Titian worked a great deal for the Spanish crown; hence a jaw-dropping array of his work, featuring ivory and gold figures of myth set against dark, gritty grounds.
Should you need sustenance or a drink after a few hours in the Prado, you're better off not repairing to the museum's cafeteria, which is dingy and out of date in an era when some museums pride themselves on their restaurants almost as much as on their art.
Nearby options abound. The garden terrace of the Ritz Hotel next to the Prado is an outdoor delight if the weather's behaving. If it isn't, try the Palace, Madrid's other great Belle Epoque hotel. Across the street from the museum, the Palace boasts glorious public spaces, including a central lobby with domed stained-glass ceiling.
The Thyssen is housed in a neoclassical palace, but it is otherwise the model of a modern museum, which means you can eat well here, too, in a chic cafe with moderate prices and a friendly, English-speaking wait staff.
But it's the art that's the primary draw, and it's spectacular. In the early 1990s, the Swiss industrialist Baron Hans Heinrich Thyssen-Bornemisza sold his vast collection to Spain for $350 million. There had been plenty of competitors for the art, from the Prince of Wales, who lobbied on behalf of England, to the Getty Museum in Los Angeles.
But, because the baron's wife is an erstwhile Miss Spain, there the collection went. The baroness is buying more art, and it will be installed in two adjacent buildings the museum has acquired. The goal is to complete the expansion by 2002.
The existing museum, which opened in 1992, is sleek indeed, its most controversial aspect the shocking pink walls, said to be the baroness's choice. Otherwise, the building is pure Moneo. Light is the architect's signature, here pouring in through a dramatic double row of clerestory windows on the top floor.
The Thyssen has English-language labels and a clear chronological layout. In the hotel-like lobby are full-length portraits of the baron and baroness. The collection is vast -- a nearly complete story of Western painting.
The Reina Sofia
The Reina Sofia is a former 18th-century hospital opened in 1990 as a national museum for contemporary art, named for King Juan Carlos' Greek-born wife. Its severe spaces are hospitable to 20th-century work. One of the fun things about navigating the six-floor building is its external glass elevators, a theme-park-worthy ride. No wonder the Reina Sofia has become Madrid's most popular art museum for children.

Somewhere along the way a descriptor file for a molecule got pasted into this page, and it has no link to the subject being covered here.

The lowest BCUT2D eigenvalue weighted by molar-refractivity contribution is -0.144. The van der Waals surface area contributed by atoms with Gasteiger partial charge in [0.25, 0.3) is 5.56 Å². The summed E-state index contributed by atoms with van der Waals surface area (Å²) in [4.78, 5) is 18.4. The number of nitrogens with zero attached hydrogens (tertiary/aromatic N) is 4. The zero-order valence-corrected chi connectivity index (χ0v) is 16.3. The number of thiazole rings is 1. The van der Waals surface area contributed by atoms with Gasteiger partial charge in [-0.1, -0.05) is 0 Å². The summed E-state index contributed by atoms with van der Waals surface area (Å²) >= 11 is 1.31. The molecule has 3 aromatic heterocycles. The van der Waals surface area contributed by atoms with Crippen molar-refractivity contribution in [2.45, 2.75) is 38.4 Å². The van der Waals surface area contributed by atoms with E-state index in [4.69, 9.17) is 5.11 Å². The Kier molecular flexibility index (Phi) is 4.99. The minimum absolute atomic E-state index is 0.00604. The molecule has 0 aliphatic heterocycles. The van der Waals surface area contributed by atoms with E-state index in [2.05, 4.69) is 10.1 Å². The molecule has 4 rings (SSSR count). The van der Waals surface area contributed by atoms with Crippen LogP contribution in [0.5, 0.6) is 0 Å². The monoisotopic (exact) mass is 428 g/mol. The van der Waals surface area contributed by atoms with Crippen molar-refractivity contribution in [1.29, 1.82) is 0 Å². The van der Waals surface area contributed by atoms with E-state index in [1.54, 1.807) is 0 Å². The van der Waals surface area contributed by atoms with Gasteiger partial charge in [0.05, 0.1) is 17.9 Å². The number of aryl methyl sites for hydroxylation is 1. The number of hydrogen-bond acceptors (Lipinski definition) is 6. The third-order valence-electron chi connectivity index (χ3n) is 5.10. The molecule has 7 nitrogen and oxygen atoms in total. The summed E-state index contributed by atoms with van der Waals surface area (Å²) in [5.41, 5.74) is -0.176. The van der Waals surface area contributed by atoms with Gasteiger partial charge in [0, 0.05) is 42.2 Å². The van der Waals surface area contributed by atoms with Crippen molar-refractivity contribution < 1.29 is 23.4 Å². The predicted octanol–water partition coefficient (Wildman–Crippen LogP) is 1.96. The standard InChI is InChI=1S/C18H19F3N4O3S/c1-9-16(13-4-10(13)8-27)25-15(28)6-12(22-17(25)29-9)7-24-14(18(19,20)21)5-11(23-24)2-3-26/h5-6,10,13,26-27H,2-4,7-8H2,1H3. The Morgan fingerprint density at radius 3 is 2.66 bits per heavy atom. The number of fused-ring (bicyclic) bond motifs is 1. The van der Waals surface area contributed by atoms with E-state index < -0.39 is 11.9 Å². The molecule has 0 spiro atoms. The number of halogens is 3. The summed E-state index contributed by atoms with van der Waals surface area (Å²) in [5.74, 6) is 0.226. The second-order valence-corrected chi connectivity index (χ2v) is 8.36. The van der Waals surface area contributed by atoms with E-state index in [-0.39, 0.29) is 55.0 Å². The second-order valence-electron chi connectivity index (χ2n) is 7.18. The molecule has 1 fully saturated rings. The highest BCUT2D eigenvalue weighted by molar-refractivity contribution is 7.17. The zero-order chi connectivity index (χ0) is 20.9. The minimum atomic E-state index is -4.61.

In addition to its busy schedule of international temporary exhibitions, the Reina Sofia boasts a cache of 20th-century Spanish art. There are paintings by Gris, Miro and Picasso, room after room filled with them, giving the museum an identity unique among the world's modern art collections, just as the Velasquezes and Goyas do for the historical holdings at the Prado.
Until my recent visit to Madrid, I hadn't been in the Spanish capital since 1992. At that time, Picasso's great "Guernica," his huge, wrenching tribute to a Basque city bombed by pro-Franco forces, was ensconced in a Prado annex, the Cason del Buen Retiro. This most politicized of paintings, which had previously hung for decades in New York's Museum of Modern Art because Picasso wouldn't allow it to go to Spain until Franco died and democracy was restored, has now moved down the street to the Reina Sofia.
In the Cason del Buen Retiro, "Guernica" had been shielded by a thick wall of bullet-proof glass, so great was the fear it would be attacked. In the Reina Sofia, it is enshrined in a glorious gallery without the glass, a touching indication of trust.
WHEN YOU GO ...
Getting there: There are no direct flights from Baltimore-Washington International Airport to Madrid, but there are direct flights from airports in Philadelphia, Newark, N.J., and New York.
Prado, Paseo del Prado, Madrid
Phone: 011 34 13302800
Online: www.mcu.es / prado / index_eng.html
Hours: Tuesday through Saturday, 9 a.m. to 7 p.m.; Sunday 9 a.m., to 2 p.m.
Admission: 500 pesetas ($2.65)
Thyssen, Paseo del Prado, 8, Madrid
Phone: 011 34 914203944
Online: www.museothyssen. org / england / main2.htm
Hours: Tuesday through Sunday, 10 a.m. to 7 p.m.
Admission: 500 to 900 pesetas ($2.65 to $4.75)
Reina Sofia, Santa Isabel, 52, Madrid
Phone: 011 34 914675062
Online: http: / / museoreinasofia.mcu.es / e / default.htm
Hours: Monday through Saturday, 10 a.m. to 9 p.m.; Sunday 10 a.m. to 2:30 p.m.
Admission: 500 pesetas ($2.65)
Gran Hotel Reina Victoria, Plaza de Santa Ana 14
Phone: 011 34 915314500
Rates: 25,000 pesetas ($133)
At the top of Plaza Santa Ana, the hotel is one of Madrid's upscale lodgings and is said to be a favorite of bullfighters past and present.
Hostal Gonzalo, Metro Anton Martin
Phone: 011 34 914292714
Rates: 5,500 pesetas ($30)
Single rooms with private baths are available. The recently renovated 15-room hostel's best feature is its proximity to the museums.
Hotel Mora, Paseo del Prado 32
Phone: 011 34 914201569
Rates: 7,200 pesetas ($38)
Refurbished 62-room hotel near the museums
Phone: 011 34 9133789600
Provides information about lodging, attractions, transportation and dining in Madrid, and is organized by geographic location. Call for a tourism guide.
Tourist Office of Spain
New York-based tourism office offering information to plan your trip, including an introduction to Spanish culture and customs